the local cafe (at about three times the proper price); he's a real-estate
entrepreneur doing business in China and had some insights to share about the
culture there. After strolling about the duty free complex (which is over thrice
as large as the one in Tel-Aviv) for a bit I proceeded to the CIP lounge, which
is considerably larger than the one in TA. The lounge is decorated in Ottoman
style and is very appealing. Despite the large variety the refreshments are
fairly basic; wireless access was spotty and somewhat problematic and the
restrooms weren't nearly as highly maintained as in TA. The couches were rather
comfortable though, and I put them to very good use. Unfortunately I was
unable to find any pictures of the lounge on the 'net.
A330-220 business class seat
A330-200 airplane which was my transporation from Istanbul to Beijing was an
extremely welcome change from the 737 which brought me to Istanbul. At a length
of 58.8 metres and a maximum internal width of 5.28 metres, the plane (and the
business class seats in particular) is spacious and comfortable. There is as
much legroom as you could possibly want, and the seats are wide enough to
accomodate large persons as well as small (although I could use a few
extra centimetres for my legs). The Emirates Airlines plane depicted on the left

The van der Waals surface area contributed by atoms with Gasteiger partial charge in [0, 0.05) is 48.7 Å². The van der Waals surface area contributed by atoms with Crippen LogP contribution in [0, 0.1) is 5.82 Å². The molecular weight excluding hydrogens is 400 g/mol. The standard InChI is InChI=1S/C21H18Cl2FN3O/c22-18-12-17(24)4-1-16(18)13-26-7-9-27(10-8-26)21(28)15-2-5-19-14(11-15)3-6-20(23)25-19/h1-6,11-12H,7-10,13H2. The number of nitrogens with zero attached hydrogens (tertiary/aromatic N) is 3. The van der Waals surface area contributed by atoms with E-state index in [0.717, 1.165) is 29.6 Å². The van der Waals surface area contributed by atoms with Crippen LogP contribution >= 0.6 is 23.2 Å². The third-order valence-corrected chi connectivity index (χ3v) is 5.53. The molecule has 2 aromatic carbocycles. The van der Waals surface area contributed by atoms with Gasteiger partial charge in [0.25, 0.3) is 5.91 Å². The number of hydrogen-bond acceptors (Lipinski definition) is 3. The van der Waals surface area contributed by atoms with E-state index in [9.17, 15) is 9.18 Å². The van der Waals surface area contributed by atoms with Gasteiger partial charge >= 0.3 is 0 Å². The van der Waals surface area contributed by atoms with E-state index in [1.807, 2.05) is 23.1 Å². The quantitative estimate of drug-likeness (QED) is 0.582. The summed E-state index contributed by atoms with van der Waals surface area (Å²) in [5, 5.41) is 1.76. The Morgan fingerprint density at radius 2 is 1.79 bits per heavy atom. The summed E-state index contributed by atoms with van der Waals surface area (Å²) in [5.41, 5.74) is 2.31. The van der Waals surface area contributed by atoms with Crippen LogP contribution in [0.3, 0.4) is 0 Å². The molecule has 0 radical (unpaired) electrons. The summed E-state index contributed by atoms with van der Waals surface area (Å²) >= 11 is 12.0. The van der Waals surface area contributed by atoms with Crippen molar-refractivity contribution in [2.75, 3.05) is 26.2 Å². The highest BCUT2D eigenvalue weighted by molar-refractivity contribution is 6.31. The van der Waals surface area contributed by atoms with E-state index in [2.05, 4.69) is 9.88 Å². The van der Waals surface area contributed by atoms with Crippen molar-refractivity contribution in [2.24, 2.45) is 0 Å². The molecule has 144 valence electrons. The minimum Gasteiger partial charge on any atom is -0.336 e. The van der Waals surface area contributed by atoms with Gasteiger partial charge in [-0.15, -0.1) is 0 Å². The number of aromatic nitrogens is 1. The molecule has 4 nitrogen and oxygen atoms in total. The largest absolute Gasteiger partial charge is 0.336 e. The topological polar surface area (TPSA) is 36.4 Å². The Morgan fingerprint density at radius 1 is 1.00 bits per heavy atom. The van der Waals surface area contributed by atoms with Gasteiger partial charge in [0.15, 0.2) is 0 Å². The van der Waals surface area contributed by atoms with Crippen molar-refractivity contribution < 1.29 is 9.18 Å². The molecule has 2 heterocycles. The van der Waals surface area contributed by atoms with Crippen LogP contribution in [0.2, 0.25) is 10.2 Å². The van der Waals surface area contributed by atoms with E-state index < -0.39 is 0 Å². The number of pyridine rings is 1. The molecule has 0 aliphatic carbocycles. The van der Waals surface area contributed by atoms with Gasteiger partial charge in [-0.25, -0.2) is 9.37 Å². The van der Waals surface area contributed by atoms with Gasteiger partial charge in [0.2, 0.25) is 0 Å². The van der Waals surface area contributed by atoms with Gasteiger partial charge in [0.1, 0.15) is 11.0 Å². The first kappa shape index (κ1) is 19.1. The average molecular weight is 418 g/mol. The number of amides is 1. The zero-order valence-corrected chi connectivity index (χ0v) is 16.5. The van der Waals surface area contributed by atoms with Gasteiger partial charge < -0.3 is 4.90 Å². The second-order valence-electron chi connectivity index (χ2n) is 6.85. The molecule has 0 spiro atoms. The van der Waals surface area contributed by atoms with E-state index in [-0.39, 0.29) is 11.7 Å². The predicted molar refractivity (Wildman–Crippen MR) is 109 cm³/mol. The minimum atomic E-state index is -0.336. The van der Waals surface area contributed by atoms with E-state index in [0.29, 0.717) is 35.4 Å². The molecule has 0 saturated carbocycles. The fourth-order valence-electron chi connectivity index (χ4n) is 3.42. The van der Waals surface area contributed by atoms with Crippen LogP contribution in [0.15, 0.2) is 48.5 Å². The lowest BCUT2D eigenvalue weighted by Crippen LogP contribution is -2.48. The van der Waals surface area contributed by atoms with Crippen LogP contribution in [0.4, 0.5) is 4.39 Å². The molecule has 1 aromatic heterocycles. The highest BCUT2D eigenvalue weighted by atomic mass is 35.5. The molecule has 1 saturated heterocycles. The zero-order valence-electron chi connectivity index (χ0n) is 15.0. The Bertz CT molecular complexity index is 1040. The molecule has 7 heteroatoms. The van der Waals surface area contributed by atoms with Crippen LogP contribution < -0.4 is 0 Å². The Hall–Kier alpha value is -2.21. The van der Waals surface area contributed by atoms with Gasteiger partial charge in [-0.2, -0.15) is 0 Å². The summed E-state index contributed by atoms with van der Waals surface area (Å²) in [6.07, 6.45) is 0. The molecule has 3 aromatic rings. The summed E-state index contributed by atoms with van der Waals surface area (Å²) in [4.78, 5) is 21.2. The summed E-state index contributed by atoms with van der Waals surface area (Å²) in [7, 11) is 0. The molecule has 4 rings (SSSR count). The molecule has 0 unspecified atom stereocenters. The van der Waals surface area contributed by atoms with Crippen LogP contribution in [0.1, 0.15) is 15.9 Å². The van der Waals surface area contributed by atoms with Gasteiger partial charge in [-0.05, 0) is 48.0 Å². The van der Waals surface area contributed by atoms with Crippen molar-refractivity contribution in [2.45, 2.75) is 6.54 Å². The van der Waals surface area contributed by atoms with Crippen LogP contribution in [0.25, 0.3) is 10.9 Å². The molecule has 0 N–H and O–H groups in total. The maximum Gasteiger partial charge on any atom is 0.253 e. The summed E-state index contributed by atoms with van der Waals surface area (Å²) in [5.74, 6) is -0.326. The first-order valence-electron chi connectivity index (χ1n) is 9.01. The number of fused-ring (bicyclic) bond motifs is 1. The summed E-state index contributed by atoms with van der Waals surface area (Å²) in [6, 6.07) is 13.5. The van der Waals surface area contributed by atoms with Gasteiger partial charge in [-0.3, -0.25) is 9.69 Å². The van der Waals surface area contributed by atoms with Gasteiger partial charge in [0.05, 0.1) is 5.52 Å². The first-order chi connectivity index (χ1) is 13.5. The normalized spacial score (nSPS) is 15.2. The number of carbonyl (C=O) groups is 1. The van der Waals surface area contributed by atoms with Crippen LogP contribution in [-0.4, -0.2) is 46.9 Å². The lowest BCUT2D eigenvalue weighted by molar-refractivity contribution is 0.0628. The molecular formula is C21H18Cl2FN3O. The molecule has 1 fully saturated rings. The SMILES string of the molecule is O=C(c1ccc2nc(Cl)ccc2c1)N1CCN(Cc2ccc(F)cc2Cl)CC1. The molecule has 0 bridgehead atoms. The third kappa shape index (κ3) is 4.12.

is somewhat different from the one I took - the seats on the Turkish Airlines
airplane were somewhat larger and had an adjustable led-based lamp above of
the arm-rest. On the back of each seat (facing backwards, towards the passenger
in the next row) is an LCD screen which can be controled via a remote control
unit inside the arm rest (where it can be seamlessly stored for takeoff, landing
and taxi). A fairly large selection of movies was available on an individual
basis; since I had my laptop with me I didn't make any use of this feature,
but there were some pretty good flics (e.g. From Russia With Love) if one
was inclined to watch them. Also featured was an in-flight map, an external
camera (particularly cool during takeoff/landing) and some intercontinental
communication features I had absolutely no use for.
The service on this flight was absolutely top-notch: helpful, efficient (and
attractive!) stewardesses cater to the passengers' every whim. Other than
regular soft drinks, sodas etc., alcoholic beverages were served, and not
cheap-ass drinks either: several brands of wine (both Turkish and foreign),
Johnny Walker Black Label and even Glenfiddich Antique (18 years old). I was